Podcasts. Documentaries. Movies and TV shows. True-crime entertainment has flooded the visions of our society, captivated our attention and made us all question why we can’t look away. I am no stranger to this phenomenon, as a subscriber to podcasts like “Wrongful Conviction with Jason Flom” and “Root of Evil,” as well as a loyal viewer of shows like “Forensic Files” and “Making a Murderer.”
I could probably name 20 more forms of true-crime entertainment that I have watched or listened to and recommended to others. I don’t question the validity of why these shows exist and have existed for decades, what I question is what this says about our society. Why do we enjoy watching some of the most real and gruesome crimes unfold in front of us as a form of entertainment?
In 2009 Michael Mantell, former chief psychologist of the San Diego Police Department, told NPR that being true-crime obsessed is “normal and healthy.” Cases like Ted Bundy and the Golden State Killer are historical and are just a part of life. Other psychologists have said that evil fascinates us — obviously — or that we like to be scared in a controlled setting.
All of these statements are agreeable as someone who participates in this genre of entertainment.
But I do believe that there is a fine line between true-crime that is informative and true-crime that is desensitizing our society — and we are walking along that line.
I am not making any fanatical claims that true-crime entertainment raises the crime rate, or saying we should boycott these podcasts and television shows. What I am suggesting is that as a viewer, you should ask yourself, and then answer, ‘What about this podcast, television show or movie is so fascinating to me?’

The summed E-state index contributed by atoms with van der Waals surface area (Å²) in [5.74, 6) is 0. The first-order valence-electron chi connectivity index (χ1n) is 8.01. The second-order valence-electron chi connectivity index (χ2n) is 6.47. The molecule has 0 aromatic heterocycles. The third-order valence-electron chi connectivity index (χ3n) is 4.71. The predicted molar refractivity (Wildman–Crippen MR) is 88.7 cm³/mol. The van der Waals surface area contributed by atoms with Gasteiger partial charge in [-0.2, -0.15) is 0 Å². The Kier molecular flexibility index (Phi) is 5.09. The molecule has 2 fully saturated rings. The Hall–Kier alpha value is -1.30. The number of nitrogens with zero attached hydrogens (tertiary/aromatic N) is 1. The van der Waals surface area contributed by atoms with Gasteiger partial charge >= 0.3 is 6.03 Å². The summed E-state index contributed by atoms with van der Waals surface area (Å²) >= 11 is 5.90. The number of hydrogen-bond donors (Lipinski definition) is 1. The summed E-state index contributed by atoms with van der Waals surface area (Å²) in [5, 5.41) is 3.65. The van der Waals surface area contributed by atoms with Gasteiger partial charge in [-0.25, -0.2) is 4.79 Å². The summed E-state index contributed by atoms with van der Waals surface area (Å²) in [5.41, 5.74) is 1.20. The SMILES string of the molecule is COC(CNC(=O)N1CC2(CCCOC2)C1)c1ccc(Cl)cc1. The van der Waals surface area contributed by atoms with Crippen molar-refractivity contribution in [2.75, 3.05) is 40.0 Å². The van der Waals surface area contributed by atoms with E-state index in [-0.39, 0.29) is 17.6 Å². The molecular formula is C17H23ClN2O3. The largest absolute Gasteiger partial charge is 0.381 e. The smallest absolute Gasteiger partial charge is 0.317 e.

Is it purely for entertainment? Then remind yourself that the case in front of you happened in real-life and is more horrifying than you could understand through a screen or headphones. Are you watching for historical purposes? Then think about how these crimes may have affected the victims and everyone around them.
This may seem like an overly P.C. way of looking at what you may just see as entertainment, but too much desensitization of gruesome and perverse crimes could have subconscious effects on our minds.
The obsessive interest in serial killers is not a personality trait or a “fun fact.” True-crime is not just a new movie starring Zac Efron that is over when you close your laptop. Watch true-crime TV shows, listen to true-crime podcasts and talk with friends and family about what you saw/heard. But do not let this entertainment change fact to fiction in your eyes.